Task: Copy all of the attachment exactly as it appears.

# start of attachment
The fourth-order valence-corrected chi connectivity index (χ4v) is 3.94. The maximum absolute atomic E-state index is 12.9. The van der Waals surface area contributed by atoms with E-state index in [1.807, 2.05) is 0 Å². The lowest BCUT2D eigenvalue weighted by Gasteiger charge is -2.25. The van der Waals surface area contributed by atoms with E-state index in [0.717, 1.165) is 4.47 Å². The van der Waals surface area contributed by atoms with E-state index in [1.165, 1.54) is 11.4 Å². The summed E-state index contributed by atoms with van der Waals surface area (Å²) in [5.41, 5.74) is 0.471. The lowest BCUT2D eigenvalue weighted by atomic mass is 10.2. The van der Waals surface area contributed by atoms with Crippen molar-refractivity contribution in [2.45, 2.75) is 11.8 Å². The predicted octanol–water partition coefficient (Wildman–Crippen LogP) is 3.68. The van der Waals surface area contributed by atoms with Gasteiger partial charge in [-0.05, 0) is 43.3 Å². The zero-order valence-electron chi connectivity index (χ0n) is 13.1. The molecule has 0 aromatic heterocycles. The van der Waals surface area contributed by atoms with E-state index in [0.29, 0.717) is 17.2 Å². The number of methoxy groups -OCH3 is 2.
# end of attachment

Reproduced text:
The fourth-order valence-corrected chi connectivity index (χ4v) is 3.94. The maximum absolute atomic E-state index is 12.9. The van der Waals surface area contributed by atoms with E-state index in [1.807, 2.05) is 0 Å². The lowest BCUT2D eigenvalue weighted by Gasteiger charge is -2.25. The van der Waals surface area contributed by atoms with E-state index in [0.717, 1.165) is 4.47 Å². The van der Waals surface area contributed by atoms with E-state index in [1.165, 1.54) is 11.4 Å². The summed E-state index contributed by atoms with van der Waals surface area (Å²) in [5.41, 5.74) is 0.471. The lowest BCUT2D eigenvalue weighted by atomic mass is 10.2. The van der Waals surface area contributed by atoms with Crippen molar-refractivity contribution in [2.45, 2.75) is 11.8 Å². The predicted octanol–water partition coefficient (Wildman–Crippen LogP) is 3.68. The van der Waals surface area contributed by atoms with Gasteiger partial charge in [-0.05, 0) is 43.3 Å². The zero-order valence-electron chi connectivity index (χ0n) is 13.1. The molecule has 0 aromatic heterocycles. The van der Waals surface area contributed by atoms with E-state index in [0.29, 0.717) is 17.2 Å². The number of methoxy groups -OCH3 is 2.